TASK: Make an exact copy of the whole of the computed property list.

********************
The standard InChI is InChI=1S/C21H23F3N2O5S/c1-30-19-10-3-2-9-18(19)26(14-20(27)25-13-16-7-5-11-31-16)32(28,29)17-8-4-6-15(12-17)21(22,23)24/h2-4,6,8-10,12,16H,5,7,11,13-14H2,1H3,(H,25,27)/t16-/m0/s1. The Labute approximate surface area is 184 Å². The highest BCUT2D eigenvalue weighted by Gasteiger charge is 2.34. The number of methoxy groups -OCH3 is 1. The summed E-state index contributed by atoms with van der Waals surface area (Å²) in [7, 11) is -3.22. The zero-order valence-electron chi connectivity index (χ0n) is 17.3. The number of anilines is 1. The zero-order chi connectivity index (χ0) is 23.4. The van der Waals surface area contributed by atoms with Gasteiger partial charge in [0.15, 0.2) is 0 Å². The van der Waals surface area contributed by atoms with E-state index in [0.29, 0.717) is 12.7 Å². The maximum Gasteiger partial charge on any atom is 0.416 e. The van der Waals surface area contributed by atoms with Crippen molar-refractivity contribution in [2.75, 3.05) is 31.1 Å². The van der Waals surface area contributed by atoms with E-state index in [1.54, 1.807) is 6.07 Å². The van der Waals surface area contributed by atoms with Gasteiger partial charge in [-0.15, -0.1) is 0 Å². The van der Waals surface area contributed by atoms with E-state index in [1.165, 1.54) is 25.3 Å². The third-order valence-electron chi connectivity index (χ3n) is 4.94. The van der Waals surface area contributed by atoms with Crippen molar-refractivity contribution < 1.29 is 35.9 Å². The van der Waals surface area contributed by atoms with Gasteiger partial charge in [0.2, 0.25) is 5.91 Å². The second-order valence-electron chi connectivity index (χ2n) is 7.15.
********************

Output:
The standard InChI is InChI=1S/C21H23F3N2O5S/c1-30-19-10-3-2-9-18(19)26(14-20(27)25-13-16-7-5-11-31-16)32(28,29)17-8-4-6-15(12-17)21(22,23)24/h2-4,6,8-10,12,16H,5,7,11,13-14H2,1H3,(H,25,27)/t16-/m0/s1. The Labute approximate surface area is 184 Å². The highest BCUT2D eigenvalue weighted by Gasteiger charge is 2.34. The number of methoxy groups -OCH3 is 1. The summed E-state index contributed by atoms with van der Waals surface area (Å²) in [7, 11) is -3.22. The zero-order valence-electron chi connectivity index (χ0n) is 17.3. The number of anilines is 1. The zero-order chi connectivity index (χ0) is 23.4. The van der Waals surface area contributed by atoms with Gasteiger partial charge in [0.15, 0.2) is 0 Å². The van der Waals surface area contributed by atoms with E-state index in [0.29, 0.717) is 12.7 Å². The maximum Gasteiger partial charge on any atom is 0.416 e. The van der Waals surface area contributed by atoms with Crippen molar-refractivity contribution in [2.75, 3.05) is 31.1 Å². The van der Waals surface area contributed by atoms with E-state index in [1.54, 1.807) is 6.07 Å². The van der Waals surface area contributed by atoms with Gasteiger partial charge in [-0.15, -0.1) is 0 Å². The van der Waals surface area contributed by atoms with E-state index in [1.165, 1.54) is 25.3 Å². The third-order valence-electron chi connectivity index (χ3n) is 4.94. The van der Waals surface area contributed by atoms with Crippen molar-refractivity contribution < 1.29 is 35.9 Å². The van der Waals surface area contributed by atoms with Gasteiger partial charge in [0.2, 0.25) is 5.91 Å². The second-order valence-electron chi connectivity index (χ2n) is 7.15.